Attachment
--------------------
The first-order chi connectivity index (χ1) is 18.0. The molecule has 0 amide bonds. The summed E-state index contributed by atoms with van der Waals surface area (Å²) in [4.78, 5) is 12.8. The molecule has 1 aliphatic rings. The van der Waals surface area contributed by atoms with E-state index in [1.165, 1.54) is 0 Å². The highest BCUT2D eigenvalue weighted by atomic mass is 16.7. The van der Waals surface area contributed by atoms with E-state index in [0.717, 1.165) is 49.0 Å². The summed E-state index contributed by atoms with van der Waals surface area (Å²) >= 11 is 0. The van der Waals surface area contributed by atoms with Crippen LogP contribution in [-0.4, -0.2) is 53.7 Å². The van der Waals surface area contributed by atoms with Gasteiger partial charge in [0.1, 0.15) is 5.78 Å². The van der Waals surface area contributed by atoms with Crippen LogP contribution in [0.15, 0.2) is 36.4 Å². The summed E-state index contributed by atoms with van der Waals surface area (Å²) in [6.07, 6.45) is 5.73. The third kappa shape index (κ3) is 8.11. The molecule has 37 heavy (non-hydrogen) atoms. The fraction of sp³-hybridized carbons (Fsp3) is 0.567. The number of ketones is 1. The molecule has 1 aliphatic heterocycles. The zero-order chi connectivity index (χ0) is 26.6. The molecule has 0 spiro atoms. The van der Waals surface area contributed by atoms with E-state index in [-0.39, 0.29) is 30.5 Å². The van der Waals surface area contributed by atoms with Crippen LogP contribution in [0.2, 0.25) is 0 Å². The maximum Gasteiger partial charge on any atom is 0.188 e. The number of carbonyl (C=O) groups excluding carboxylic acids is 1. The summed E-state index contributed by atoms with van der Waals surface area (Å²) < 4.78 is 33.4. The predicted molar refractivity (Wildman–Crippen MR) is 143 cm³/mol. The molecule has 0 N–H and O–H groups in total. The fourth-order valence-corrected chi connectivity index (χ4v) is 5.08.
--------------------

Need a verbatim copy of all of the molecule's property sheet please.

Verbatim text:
The first-order chi connectivity index (χ1) is 18.0. The molecule has 0 amide bonds. The summed E-state index contributed by atoms with van der Waals surface area (Å²) in [4.78, 5) is 12.8. The molecule has 1 aliphatic rings. The van der Waals surface area contributed by atoms with E-state index in [1.165, 1.54) is 0 Å². The highest BCUT2D eigenvalue weighted by atomic mass is 16.7. The van der Waals surface area contributed by atoms with E-state index in [0.717, 1.165) is 49.0 Å². The summed E-state index contributed by atoms with van der Waals surface area (Å²) >= 11 is 0. The van der Waals surface area contributed by atoms with Crippen LogP contribution in [-0.4, -0.2) is 53.7 Å². The van der Waals surface area contributed by atoms with Gasteiger partial charge in [0.1, 0.15) is 5.78 Å². The van der Waals surface area contributed by atoms with Crippen LogP contribution in [0.15, 0.2) is 36.4 Å². The summed E-state index contributed by atoms with van der Waals surface area (Å²) in [6.07, 6.45) is 5.73. The third kappa shape index (κ3) is 8.11. The molecule has 37 heavy (non-hydrogen) atoms. The fraction of sp³-hybridized carbons (Fsp3) is 0.567. The number of ketones is 1. The molecule has 1 aliphatic heterocycles. The zero-order chi connectivity index (χ0) is 26.6. The molecule has 0 spiro atoms. The van der Waals surface area contributed by atoms with E-state index in [-0.39, 0.29) is 30.5 Å². The van der Waals surface area contributed by atoms with Crippen LogP contribution in [0.2, 0.25) is 0 Å². The maximum Gasteiger partial charge on any atom is 0.188 e. The number of carbonyl (C=O) groups excluding carboxylic acids is 1. The summed E-state index contributed by atoms with van der Waals surface area (Å²) < 4.78 is 33.4. The predicted molar refractivity (Wildman–Crippen MR) is 143 cm³/mol. The molecule has 0 N–H and O–H groups in total. The fourth-order valence-corrected chi connectivity index (χ4v) is 5.08.